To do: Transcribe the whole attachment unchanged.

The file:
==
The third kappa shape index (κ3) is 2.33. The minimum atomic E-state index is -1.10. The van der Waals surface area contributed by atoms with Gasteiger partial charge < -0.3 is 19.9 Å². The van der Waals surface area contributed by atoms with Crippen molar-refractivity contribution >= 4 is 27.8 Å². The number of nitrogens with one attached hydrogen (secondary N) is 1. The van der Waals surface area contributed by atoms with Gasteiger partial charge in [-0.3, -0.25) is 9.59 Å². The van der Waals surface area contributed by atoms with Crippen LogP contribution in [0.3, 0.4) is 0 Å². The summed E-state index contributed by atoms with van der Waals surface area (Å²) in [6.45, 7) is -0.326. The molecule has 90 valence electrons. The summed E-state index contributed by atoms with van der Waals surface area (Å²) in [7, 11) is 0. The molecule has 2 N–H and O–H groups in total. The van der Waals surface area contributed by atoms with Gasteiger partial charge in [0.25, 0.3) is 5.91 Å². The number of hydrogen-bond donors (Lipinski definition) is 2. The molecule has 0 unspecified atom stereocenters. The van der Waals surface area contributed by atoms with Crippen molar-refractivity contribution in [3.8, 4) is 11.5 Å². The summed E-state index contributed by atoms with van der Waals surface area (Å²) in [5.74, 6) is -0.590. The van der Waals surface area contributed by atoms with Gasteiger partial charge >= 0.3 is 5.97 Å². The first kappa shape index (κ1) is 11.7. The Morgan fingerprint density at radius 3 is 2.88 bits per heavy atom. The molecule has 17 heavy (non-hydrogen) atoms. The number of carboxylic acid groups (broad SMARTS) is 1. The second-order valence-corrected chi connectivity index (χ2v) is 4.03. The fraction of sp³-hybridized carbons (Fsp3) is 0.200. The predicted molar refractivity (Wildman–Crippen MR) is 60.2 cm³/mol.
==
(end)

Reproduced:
The third kappa shape index (κ3) is 2.33. The minimum atomic E-state index is -1.10. The van der Waals surface area contributed by atoms with Gasteiger partial charge < -0.3 is 19.9 Å². The van der Waals surface area contributed by atoms with Crippen molar-refractivity contribution >= 4 is 27.8 Å². The number of nitrogens with one attached hydrogen (secondary N) is 1. The van der Waals surface area contributed by atoms with Gasteiger partial charge in [-0.3, -0.25) is 9.59 Å². The van der Waals surface area contributed by atoms with Crippen LogP contribution in [0.3, 0.4) is 0 Å². The summed E-state index contributed by atoms with van der Waals surface area (Å²) in [6.45, 7) is -0.326. The molecule has 90 valence electrons. The summed E-state index contributed by atoms with van der Waals surface area (Å²) in [7, 11) is 0. The molecule has 2 N–H and O–H groups in total. The van der Waals surface area contributed by atoms with Gasteiger partial charge in [0.25, 0.3) is 5.91 Å². The number of hydrogen-bond donors (Lipinski definition) is 2. The molecule has 0 unspecified atom stereocenters. The van der Waals surface area contributed by atoms with Crippen molar-refractivity contribution in [3.8, 4) is 11.5 Å². The summed E-state index contributed by atoms with van der Waals surface area (Å²) in [5.74, 6) is -0.590. The van der Waals surface area contributed by atoms with Gasteiger partial charge >= 0.3 is 5.97 Å². The first kappa shape index (κ1) is 11.7. The Morgan fingerprint density at radius 3 is 2.88 bits per heavy atom. The molecule has 17 heavy (non-hydrogen) atoms. The number of carboxylic acid groups (broad SMARTS) is 1. The second-order valence-corrected chi connectivity index (χ2v) is 4.03. The fraction of sp³-hybridized carbons (Fsp3) is 0.200. The predicted molar refractivity (Wildman–Crippen MR) is 60.2 cm³/mol.